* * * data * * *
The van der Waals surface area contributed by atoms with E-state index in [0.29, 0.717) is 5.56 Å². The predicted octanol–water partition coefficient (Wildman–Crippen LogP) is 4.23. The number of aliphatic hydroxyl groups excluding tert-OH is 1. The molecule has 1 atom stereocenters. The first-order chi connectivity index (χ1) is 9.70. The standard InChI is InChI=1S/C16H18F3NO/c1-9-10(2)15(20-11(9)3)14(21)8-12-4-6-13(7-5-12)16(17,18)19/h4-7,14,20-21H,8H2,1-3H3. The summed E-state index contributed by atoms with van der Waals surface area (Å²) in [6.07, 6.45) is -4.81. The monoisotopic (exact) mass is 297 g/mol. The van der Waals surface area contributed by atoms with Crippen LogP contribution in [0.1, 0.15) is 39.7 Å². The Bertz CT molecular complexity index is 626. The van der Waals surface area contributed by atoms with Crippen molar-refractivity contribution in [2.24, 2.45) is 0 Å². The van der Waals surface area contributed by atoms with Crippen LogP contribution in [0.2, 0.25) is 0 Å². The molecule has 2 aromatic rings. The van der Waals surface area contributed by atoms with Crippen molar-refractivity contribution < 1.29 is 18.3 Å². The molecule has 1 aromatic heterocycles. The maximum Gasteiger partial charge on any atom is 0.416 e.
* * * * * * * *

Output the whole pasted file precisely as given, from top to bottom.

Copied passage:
The van der Waals surface area contributed by atoms with E-state index in [0.29, 0.717) is 5.56 Å². The predicted octanol–water partition coefficient (Wildman–Crippen LogP) is 4.23. The number of aliphatic hydroxyl groups excluding tert-OH is 1. The molecule has 1 atom stereocenters. The first-order chi connectivity index (χ1) is 9.70. The standard InChI is InChI=1S/C16H18F3NO/c1-9-10(2)15(20-11(9)3)14(21)8-12-4-6-13(7-5-12)16(17,18)19/h4-7,14,20-21H,8H2,1-3H3. The summed E-state index contributed by atoms with van der Waals surface area (Å²) in [6.07, 6.45) is -4.81. The monoisotopic (exact) mass is 297 g/mol. The van der Waals surface area contributed by atoms with Crippen LogP contribution in [0.1, 0.15) is 39.7 Å². The Bertz CT molecular complexity index is 626. The van der Waals surface area contributed by atoms with Crippen molar-refractivity contribution in [2.24, 2.45) is 0 Å². The van der Waals surface area contributed by atoms with Crippen LogP contribution in [0.2, 0.25) is 0 Å². The molecule has 2 aromatic rings. The van der Waals surface area contributed by atoms with Crippen molar-refractivity contribution < 1.29 is 18.3 Å². The molecule has 1 aromatic heterocycles. The maximum Gasteiger partial charge on any atom is 0.416 e.